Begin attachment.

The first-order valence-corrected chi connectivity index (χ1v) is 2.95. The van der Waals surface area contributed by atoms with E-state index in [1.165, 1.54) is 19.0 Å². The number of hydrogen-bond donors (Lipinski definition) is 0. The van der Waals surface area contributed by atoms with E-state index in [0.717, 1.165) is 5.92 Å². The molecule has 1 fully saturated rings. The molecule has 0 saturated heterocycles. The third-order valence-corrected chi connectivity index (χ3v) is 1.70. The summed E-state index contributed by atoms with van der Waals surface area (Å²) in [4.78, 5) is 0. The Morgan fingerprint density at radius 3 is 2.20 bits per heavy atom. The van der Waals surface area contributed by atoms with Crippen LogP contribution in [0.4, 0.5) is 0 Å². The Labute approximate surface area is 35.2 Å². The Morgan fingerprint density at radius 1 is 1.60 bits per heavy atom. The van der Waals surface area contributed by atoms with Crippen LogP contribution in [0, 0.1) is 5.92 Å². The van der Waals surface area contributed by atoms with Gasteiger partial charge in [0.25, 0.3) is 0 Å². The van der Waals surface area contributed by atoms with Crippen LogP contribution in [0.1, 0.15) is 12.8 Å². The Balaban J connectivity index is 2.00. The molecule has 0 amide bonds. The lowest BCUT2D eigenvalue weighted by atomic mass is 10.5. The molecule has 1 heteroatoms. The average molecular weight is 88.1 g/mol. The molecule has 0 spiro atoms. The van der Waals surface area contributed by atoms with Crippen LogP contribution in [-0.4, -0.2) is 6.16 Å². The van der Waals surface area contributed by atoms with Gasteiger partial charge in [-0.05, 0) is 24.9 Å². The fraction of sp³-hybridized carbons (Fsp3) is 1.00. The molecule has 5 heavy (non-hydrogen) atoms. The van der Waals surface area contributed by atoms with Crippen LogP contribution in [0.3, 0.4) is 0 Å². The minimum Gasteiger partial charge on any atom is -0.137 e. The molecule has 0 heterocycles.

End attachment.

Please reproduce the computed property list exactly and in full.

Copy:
The first-order valence-corrected chi connectivity index (χ1v) is 2.95. The van der Waals surface area contributed by atoms with E-state index in [1.165, 1.54) is 19.0 Å². The number of hydrogen-bond donors (Lipinski definition) is 0. The van der Waals surface area contributed by atoms with E-state index in [0.717, 1.165) is 5.92 Å². The molecule has 1 fully saturated rings. The molecule has 0 saturated heterocycles. The third-order valence-corrected chi connectivity index (χ3v) is 1.70. The summed E-state index contributed by atoms with van der Waals surface area (Å²) in [4.78, 5) is 0. The Morgan fingerprint density at radius 3 is 2.20 bits per heavy atom. The van der Waals surface area contributed by atoms with Crippen LogP contribution in [0.4, 0.5) is 0 Å². The Labute approximate surface area is 35.2 Å². The Morgan fingerprint density at radius 1 is 1.60 bits per heavy atom. The van der Waals surface area contributed by atoms with Crippen LogP contribution in [0, 0.1) is 5.92 Å². The van der Waals surface area contributed by atoms with Gasteiger partial charge in [0.25, 0.3) is 0 Å². The van der Waals surface area contributed by atoms with Crippen LogP contribution in [0.1, 0.15) is 12.8 Å². The Balaban J connectivity index is 2.00. The molecule has 0 amide bonds. The lowest BCUT2D eigenvalue weighted by atomic mass is 10.5. The molecule has 1 heteroatoms. The average molecular weight is 88.1 g/mol. The molecule has 0 spiro atoms. The van der Waals surface area contributed by atoms with Crippen LogP contribution in [-0.4, -0.2) is 6.16 Å². The van der Waals surface area contributed by atoms with Gasteiger partial charge in [-0.05, 0) is 24.9 Å². The fraction of sp³-hybridized carbons (Fsp3) is 1.00. The molecule has 5 heavy (non-hydrogen) atoms. The van der Waals surface area contributed by atoms with Crippen LogP contribution in [0.3, 0.4) is 0 Å². The minimum Gasteiger partial charge on any atom is -0.137 e. The molecule has 0 heterocycles.